West Is a Factor in the East

The Washington Post's Michael Lee looks back on the Wizards' 93-86 loss to Cleveland in Game 1 and previews Game 2 Monday night. Video by Audio: Michael Lee/The Washington PostEditor: Jonathan Forsythe/washingtonpost.comPhotos: Preston Keres/The Washington Post, AP, Getty
By Michael Lee
Washington Post Staff Writer
Monday, April 21, 2008

INDEPENDENCE, Ohio, April 20 -- Cleveland Cavaliers point guard Delonte West started backpedaling as Gilbert Arenas dribbled the ball over half court near the end of the first period Saturday afternoon. West knew the clock was winding down, and was preparing for Arenas to sprint up the floor and try to get at the basket for a foul. He wasn't ready for Arenas to stop, pull up and drain a jump shot -- from 35 feet.

"I had no idea what he was doing," West said. "He stepped over halfcourt and let it fly. With Gil anything is possible."

That was the last time West gave Arenas space, and his defense on the Wizards' sixth man -- especially in the final four minutes -- contributed greatly to Cleveland's 93-86 victory in Game 1 of the best-of-seven playoff series. Arenas, playing just his sixth game since returning from knee surgery, scored 24 points but missed his last four shots with West defending -- West blocked one and another didn't even hit the rim.

Arenas blamed fatigue for his fourth-quarter fade, but Cavaliers Coach Mike Brown gave credit to the relentless play of West. "Delonte is a fighter," Brown said. "He's not going to back down from anybody."

West didn't have a great shooting night, but he hit a clutch three-pointer in the fourth quarter and finished with playoff career highs in points (16), rebounds (five), assists (five) and blocked shots (two), with both blocks against Arenas. "I take it a little more personal in terms of trying to limit his touches and shots in the fourth quarter," West said. "I feel like that gives us a better chance to win."

West, a District native and a product of Eleanor Roosevelt High School, said he didn't have a problem with the fact that his success came against his hometown team. He added that his family and friends from the area are not conflicted at this time of the season.

"They root for Cleveland. They root for me," West said, smiling. "Wherever I'm at, they're with me."

West, 24, said he was a Chicago Bulls fan growing up, but he also followed the Bullets/Wizards, with a particular fondness for Michael Adams and Chris Webber. He also provided help in his own special way. "Yeah, my mother used to work at the front desk of the hotel by the Capital Centre, where all the players used to stay," West said. "We were just little neighborhood kids, messing around with the guys coming in. I used to throw my basketball at their bus. We might have been the cause for my mom to get fired from her job."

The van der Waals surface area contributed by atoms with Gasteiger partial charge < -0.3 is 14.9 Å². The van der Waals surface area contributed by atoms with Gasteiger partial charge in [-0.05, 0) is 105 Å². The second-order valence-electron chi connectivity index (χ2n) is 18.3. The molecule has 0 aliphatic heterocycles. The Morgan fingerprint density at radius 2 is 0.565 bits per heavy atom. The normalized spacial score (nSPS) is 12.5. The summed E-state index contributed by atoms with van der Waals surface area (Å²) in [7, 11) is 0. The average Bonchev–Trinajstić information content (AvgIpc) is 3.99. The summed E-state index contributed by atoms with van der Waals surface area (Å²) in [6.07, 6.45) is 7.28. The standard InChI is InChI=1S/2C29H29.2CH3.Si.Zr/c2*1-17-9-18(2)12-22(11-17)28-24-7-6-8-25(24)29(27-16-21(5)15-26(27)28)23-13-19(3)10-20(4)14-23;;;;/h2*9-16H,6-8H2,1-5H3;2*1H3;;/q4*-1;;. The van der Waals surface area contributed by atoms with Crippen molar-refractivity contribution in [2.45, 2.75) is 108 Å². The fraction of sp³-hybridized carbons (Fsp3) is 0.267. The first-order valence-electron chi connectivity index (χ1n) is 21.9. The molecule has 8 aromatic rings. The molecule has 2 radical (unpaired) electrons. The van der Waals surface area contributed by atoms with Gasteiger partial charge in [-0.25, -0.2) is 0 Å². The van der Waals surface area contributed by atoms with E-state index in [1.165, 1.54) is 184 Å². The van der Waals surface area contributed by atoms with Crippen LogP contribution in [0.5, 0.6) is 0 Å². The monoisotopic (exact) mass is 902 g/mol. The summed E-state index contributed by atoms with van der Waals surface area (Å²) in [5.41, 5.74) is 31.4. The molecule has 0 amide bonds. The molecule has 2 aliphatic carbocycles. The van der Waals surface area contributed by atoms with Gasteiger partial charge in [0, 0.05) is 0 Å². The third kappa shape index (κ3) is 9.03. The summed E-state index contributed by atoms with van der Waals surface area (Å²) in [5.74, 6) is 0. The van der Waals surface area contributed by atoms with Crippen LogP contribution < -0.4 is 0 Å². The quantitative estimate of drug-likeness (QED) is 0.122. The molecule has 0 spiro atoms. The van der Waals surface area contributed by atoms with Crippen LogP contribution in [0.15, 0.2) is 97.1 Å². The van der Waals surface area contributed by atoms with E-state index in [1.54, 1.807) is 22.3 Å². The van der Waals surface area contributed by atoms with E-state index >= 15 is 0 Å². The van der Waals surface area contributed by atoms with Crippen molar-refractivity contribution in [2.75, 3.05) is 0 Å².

Before his mother, Delphina Addison, lost her job at the hotel, West said he would often get tickets to games at the Capital Centre, which was less than a mile from his apartment. "I remember my first time seeing [7-foot-7, 300-pound] Gheorghe Muresan," West said. "It scared me to death."

West is in the playoffs for the first time since his rookie season three years ago, as a member of the Boston Celtics. "We were playing Indiana, right before Reggie Miller retired. I got a good taste of the jump shot he got," West said.

But West didn't come close to getting a taste of the playoffs the next two seasons, as Boston won 33, then 24 games. He was traded in a draft-day deal to the Seattle SuperSonics, where the team was at the bottom of the Western Conference and he was yanked in and out of the rotation, making five starts while not playing at all on 10 occasions.

West was the least-heralded player Cleveland acquired in a three-team, 11-player trade Feb. 22, but he has been the most consistent contributor. He has started 27 games, including the playoffs, and is averaging 10.5 points, 3.7 rebounds and 4.5 assists. The opportunity came at the best time, with West eligible to become a restricted free agent this summer.

"I haven't thought much further than winning games. You can't consume yourself with that, though, at this point in the season," West said. "To compete for a championship, that's why you play this game. It also makes you embrace a situation like this that much more, makes you want to kind of stay in a situation like this.

"I've been itching to get back to the postseason," West said. "I went through a couple of tough situations to get here. My mom always said, 'The Lord's got to bring you through it to bring you through it.' And I'm here, it's up to me what I do with it."

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